The paper "The Torture" is a worthy example of a law research paper.
Torture is the deliberate infliction of brutal physical pain on some defenseless or helpless person with the aim of breaking their will. Torture has never been morally justifiable, but there have been putative examples where torture has been justified. This is especially in some cases whereby the U.S government justifies it in both policing and terrorism issues for the purpose of reducing crime. For instance, police use torture in order to find the truth when interrogating criminals. Torture is most commonly used in U.S prisons, but it has never been fully morally justifiable. The moral rationalization for standardized and legalized torture has been a political dispute. From a legal perspective, there is no circumstance under which torture has been legally acceptable because it will bleach the agreement and one will be subjected to trial. However, from a moral perspective, in case one uses torture and the truth is revealed about terrorism or any other crime issues, then it is morally justifiable. Although torture is under a statute in policing and terrorism, it has never been morally and legally justifiable.
Torture is viewed as an immoral and illegal act; thus, it has never been justifiable. This is because there are laws that prohibit torture such as the act of human rights. Although these laws can be changed, Congress should pass legislation that should state clear under which circumstances should torture be morally and legally justifiable. Torture is wrong, and it is illegal, but there is a necessity for Congress to implement effective laws that can help to combat crimes issues (Wallach 2010). Although, torture can help in revealing the truth, sometimes it is a wrong means for interrogating or investing crimes. This is because one may feel the pain and decide to appreciate that he or she committed the crime. However, in the real sense, he or she is not guilty but appreciates being guilty with the aim of trying to evade torture.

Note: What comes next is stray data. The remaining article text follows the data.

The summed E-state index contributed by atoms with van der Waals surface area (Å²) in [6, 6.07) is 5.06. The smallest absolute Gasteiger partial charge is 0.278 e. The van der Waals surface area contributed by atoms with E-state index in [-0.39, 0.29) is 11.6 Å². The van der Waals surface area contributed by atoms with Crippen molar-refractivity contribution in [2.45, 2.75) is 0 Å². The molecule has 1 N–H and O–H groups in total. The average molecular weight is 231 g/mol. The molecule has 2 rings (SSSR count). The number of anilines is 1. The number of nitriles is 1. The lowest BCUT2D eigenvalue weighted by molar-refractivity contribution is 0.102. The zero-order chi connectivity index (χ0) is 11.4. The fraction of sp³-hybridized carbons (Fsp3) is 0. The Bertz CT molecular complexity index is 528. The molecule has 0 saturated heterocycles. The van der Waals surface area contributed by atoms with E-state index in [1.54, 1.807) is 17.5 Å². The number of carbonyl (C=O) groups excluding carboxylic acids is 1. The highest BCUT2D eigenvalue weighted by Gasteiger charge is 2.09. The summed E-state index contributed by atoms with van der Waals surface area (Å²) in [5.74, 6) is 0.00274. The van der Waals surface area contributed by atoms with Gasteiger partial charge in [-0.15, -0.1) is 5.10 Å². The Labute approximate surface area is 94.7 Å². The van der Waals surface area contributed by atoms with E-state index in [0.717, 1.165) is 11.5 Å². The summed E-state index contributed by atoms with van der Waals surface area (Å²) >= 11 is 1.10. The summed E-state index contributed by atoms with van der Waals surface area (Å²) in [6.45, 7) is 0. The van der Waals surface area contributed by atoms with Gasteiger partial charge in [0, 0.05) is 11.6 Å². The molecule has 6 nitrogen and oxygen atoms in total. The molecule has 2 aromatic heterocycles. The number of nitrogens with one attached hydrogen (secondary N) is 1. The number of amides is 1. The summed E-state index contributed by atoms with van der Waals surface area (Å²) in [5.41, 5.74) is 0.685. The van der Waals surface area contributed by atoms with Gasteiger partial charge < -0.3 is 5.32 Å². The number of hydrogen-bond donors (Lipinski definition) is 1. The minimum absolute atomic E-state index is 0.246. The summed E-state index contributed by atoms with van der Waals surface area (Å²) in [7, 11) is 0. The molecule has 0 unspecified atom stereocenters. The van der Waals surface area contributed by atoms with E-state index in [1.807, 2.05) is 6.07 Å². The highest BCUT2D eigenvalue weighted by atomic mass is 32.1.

The U.S Department of Justice has tried to re-interpret the torture statute because of the way this statute has been misinterpreted. Some of the interrogation techniques employed by the CIA (Central Intelligence Agency) are cruel, inhumane and unconstitutional; hence, they led to re-interpretation of the statue. For instance, the Zelikow memo that was written by Philip Zelikow, the director of 9/11 terrorism issues has been the center of debating the issue for effective and legal justification techniques for combating terrorism (Wallach 2010). Zelikow memo indicated that the legal justification techniques employed in combating terrorism should be amended. The amendment should include the least restrictive measures for determining the cruel and inhumane actions; thus enhance effective interrogation techniques.
Zelikow’s memo contributed to the conclusion that some of the techniques employed in combating terrorism should be considered as inhumane, cruel and dignifying the punishment offered to criminals. Therefore, there is a need to employ actionable intelligence as a way of improving the techniques of interrogating criminals. However, the actionable intelligence was viewed worth the penalty for breaching the torture enactment. This is because there are some things that are illegal when using actionable intelligence because some actions may not provide benefiting results. Therefore, the torture statute led to knew changes including the law regarding the protected person. This law requires that neither an individual should revenge nor punish but rather offer protective custody, as the only way to prevent prisoners of war and other crimes (Wallach 2010). The debate over the torture statute also led to the loss of other techniques used in interrogation technique process. These include the use of harsher and other depriving methods that deny the prisoner or criminals the freedom of exercising his or her rights.
Wallach, Evan J. Chapter Five: Protect Persons. September 15, 2010.Web. November 29, 2012.